A fellow Orthodox Christian asked me to help her respond to an evangelical fundamentalist who is attacking Orthodoxy and promoting the heterodox doctrine of “once saved always saved.” The following is one of my replies to her. Please add any comments and thoughts that might also be helpful to our Orthodox sister.
I commend you for doing an excellent job in defending the truth. These fundamentalist arguments are all too familiar. I was once a fundamentalist myself, so I know exactly where they are coming from. It stems from a combination of two things, one is good and the other is bad:
First, there is the sincere desire to credit God completely for our salvation and to ascribe all glory to Him in the work of redemption. We Orthodox share the same desire, and the writings of the apostles and Church Fathers over the past 2,000 years contains nothing to indicate that we earn our way to heaven. Our entire worship is based upon prayers and Scripture that praise God for His goodness and glory and that entreat Him for His mercy and blessing in our lives- of which we have full confidence.
Second is fear. Fundamentalists cling to a systematic, legalistic/forensic formula of salvation that leads them to believe they have automatic access to heaven regardless of their actions, lifestyle, or behavior. A debt was owed, the penalty was paid, and those that accept this fact by faith are "saved." Subsequently, those who claim to be "saved" are terrified of any Scripture verse or apostolic teaching that reveals the tenuous and untenable doctrine of OSAS. That is why you will notice that fundamentalists are very selective in their Bible quoting. For example, there is the famous "Romans Road," which isolates certain verses from the book of Romans in order to accommodate the false doctrine of OSAS.
We Orthodox however, are not threatened by any portions of Scripture. If fundamentalists quote chapter and verse about "ransom," “atonement," etc., we gladly accede with what the Bible says. But again, it must be emphasized that we have a much more comprehensive view of the Scriptures, and we recognize that the Bible uses many metaphors, typologies, and analogies to convey the message of salvation. For example, consider the parable of the Two Sons (or the Prodigal Son). How was the wayward son "saved"? Was it not solely by the mercy, grace, and forgiveness of his benevolent father? Indeed, this was his only hope. And yet he still had to repent of his sins, arise from the pig slop, and journey back towards his father's home. Surely, this required much effort and struggle on his part. Nowhere did the son feel that he had earned his father’s love and forgiveness, and the father’s celebration for his son was not a meritorious reward. What we see was the pure and unconditional love of the father, a love so great that the son was willing to do whatever he needed in order to receive and experience that love. So, we see that even this simple parable portrays the synergistic cooperation between God and man in the work of salvation.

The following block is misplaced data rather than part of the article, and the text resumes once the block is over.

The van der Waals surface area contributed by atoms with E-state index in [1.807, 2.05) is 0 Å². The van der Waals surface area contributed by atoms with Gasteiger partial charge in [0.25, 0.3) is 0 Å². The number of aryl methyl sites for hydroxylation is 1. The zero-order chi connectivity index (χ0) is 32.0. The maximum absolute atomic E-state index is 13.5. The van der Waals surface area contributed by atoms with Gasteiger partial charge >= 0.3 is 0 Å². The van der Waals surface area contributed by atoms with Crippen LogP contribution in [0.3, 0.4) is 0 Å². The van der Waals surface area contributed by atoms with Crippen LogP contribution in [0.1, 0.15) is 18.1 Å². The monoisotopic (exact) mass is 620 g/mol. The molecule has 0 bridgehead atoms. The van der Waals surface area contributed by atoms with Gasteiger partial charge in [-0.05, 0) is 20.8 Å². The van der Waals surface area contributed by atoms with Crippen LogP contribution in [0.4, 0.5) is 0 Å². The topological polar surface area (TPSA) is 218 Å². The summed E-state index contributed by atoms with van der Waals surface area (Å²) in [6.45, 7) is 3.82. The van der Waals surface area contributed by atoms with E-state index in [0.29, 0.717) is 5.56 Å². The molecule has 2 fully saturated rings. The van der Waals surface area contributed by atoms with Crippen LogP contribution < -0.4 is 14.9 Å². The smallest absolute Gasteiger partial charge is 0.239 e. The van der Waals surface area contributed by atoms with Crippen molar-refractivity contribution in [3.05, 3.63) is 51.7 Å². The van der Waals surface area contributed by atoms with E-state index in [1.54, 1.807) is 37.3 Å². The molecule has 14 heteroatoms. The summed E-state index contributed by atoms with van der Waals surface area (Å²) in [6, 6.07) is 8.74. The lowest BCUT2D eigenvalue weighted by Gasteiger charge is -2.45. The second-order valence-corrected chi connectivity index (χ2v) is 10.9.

We Orthodox Christians live in grace, not fear. We do not view salvation as some legal transaction that transpired in a divine courtroom, as something that we can or cannot "lose." Instead, we are concerned with growing closer to God on a daily basis, cultivating an individual and corporate relationship with Him through the sacramental life of His Church. We long for heaven, and yet we know that by grace it is indeed possible for us to experience heaven here and now, on this earth and in this life. In fact, we believe that the Kingdom of God is literally and mystically present every time the Divine Liturgy is celebrated.
Thus, we do not concern ourselves with judging who is "saved" and who isn't. Indeed, we endeavor to fulfill the Great Commission (St. Matt 28:18-20) by spreading the light and love of Christ in and throughout the world. We are authentically “evangelical" in that we labor to share the good news of the Gospel, which is only truly understood in and through the Church of Christ- and this Church is in fact the 2,000 year old apostolic Orthodox Church.
I applaud you for your efforts to accentuate those things that all professing Christians have in common. This is what we should always do. However, we must also be careful not to allow the heterodox to dictate the terms, theologically speaking. I have found that it is best to always establish the proper foundation of authority before engaging in doctrinal discussions. There can never be substantive theological agreement when there is a fundamental difference of foundational authority. The Sola Scripturists reject apostolic Teaching and Tradition, (which is ironically unbiblical), and therefore they selectively quote chapter and verse all day long in order to “prove” their doctrinal positions. So, the best thing to do is simply point out to them that their foundation is flawed. Show them that Sola Scriptura is an unbiblical and manmade doctrine, and that unless they accept the authority of the Church then they will never really understand the Scriptures. Politely decline to discuss any other theological issues with them until they accept the proper Christian authority for doctrine and faith.
Continue to love this person and treat them kindly, but remain steadfast and firm in upholding Orthodox truth. I commend you for your efforts on behalf of Christ and His Church.
Pray for me a sinner.
Peace to you.